How one union is working for paid parental leave
Audience members at United Faculty of Florida meetings don’t often coo with appreciation. But a recent UFF-University of Florida (UFF-UF) bargaining session was more satisfying than Bubble Guppies for the many babies (literally) in attendance.
With UFF-UF’s contract expiring this year, faculty union leaders are determined to replace UF’s 1950s-style parental leave policies with provisions that will promote gender equity among UF employees and support healthy families. Their efforts at the bargaining table would make UF a better place to work and a healthier place for children and families—and also bring the state’s flagship university, currently ranked 8th in the nation by U.S. News & World Report, into line with other Florida universities and other top-10 public universities.
“I have felt very supported, in all ways, in my experiences here at UF. The one thing, and I knew this coming in, is that the parental leave policy is just not good here,” says Lisa Scott, a UFF-UF leader who co-presented on parental leave during the recent bargaining session.
Scott, who came to Gainesville from the University of Massachusetts Amherst in 2015 during a UF campaign to hire new faculty at the top of their fields, is an associate professor of psychology who focuses on infant learning and brain development. With earned authority, she says, “There is a huge discrepancy between the policy here and what we had received at UMass. This is my area of research and I can tell you that [UF’s policy] is detrimental to women and children.”
Union leaders also are encouraging more availability of childcare on campus through the expansion of existing programs.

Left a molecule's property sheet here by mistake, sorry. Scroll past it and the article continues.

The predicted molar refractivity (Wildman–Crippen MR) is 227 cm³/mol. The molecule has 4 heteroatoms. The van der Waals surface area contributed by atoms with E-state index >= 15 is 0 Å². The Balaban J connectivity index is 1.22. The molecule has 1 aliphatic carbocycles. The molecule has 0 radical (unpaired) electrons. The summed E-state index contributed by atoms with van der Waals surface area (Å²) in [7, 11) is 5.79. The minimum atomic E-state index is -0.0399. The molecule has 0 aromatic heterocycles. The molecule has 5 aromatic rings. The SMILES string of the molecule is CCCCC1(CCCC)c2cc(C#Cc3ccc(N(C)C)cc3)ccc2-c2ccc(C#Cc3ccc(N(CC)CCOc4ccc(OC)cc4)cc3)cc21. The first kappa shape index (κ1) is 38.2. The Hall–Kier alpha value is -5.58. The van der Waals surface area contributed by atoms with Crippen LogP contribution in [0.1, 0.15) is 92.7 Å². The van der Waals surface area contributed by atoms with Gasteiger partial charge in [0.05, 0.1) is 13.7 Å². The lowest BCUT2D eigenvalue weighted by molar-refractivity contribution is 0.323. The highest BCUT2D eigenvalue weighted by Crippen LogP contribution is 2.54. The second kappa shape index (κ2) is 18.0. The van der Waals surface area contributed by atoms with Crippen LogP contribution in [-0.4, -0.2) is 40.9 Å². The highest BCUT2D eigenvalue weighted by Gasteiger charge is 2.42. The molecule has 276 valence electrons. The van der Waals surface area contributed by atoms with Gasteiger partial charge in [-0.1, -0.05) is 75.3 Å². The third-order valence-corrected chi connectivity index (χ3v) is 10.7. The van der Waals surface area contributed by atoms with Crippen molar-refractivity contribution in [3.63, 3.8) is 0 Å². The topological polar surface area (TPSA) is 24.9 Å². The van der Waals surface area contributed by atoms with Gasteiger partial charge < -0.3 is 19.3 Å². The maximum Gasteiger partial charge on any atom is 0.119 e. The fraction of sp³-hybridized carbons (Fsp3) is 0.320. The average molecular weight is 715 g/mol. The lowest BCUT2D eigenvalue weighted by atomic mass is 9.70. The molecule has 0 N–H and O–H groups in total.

What does a 21st century policy look like?
Under the terms of UFF-UF’s current employee contract, new parents don’t get paid parental leave. Instead, they can use up to six weeks of accrued sick or vacation time, and then “borrow” any additional weeks against future years of employment.
To stay home for an additional 12 weeks—to recover from childbirth or bond with an adopted child—requires 480 hours, or an additional six years of work without any sick days or vacations. Two children add up to 12 years of indenture.
“That’s six years of you not getting sick, not getting cancer, not having an accident,” says Scott. “There was one women who was in a really serious accident and she ended up teaching online from her hospital room because she didn’t have any remaining sick time!”
Making matters worse, the policy is inconsistently applied across the university, says Hélène Huet, a European studies librarian who co-presented with Scott. Faculty can negotiate with department chairs for better deals. Some get them, some don’t. “I work in the libraries and my department is mostly women. From what my colleagues who are pregnant, or have been, say, our department is very supportive. Others less so,” says Huet.
By comparison, UF’s peer institutions have clear, more expansive policies that invest in their faculty and families. The University of North Carolina—Chapel Hill allows new parents on 9-month academic appointments to take a full semester of paid leave, while the University of Michigan offers six weeks of paid maternity leave, plus six weeks of paid parental leave for all new parents. In September, the University of Virginia improved its policy from three weeks to eight weeks of paid parental leave.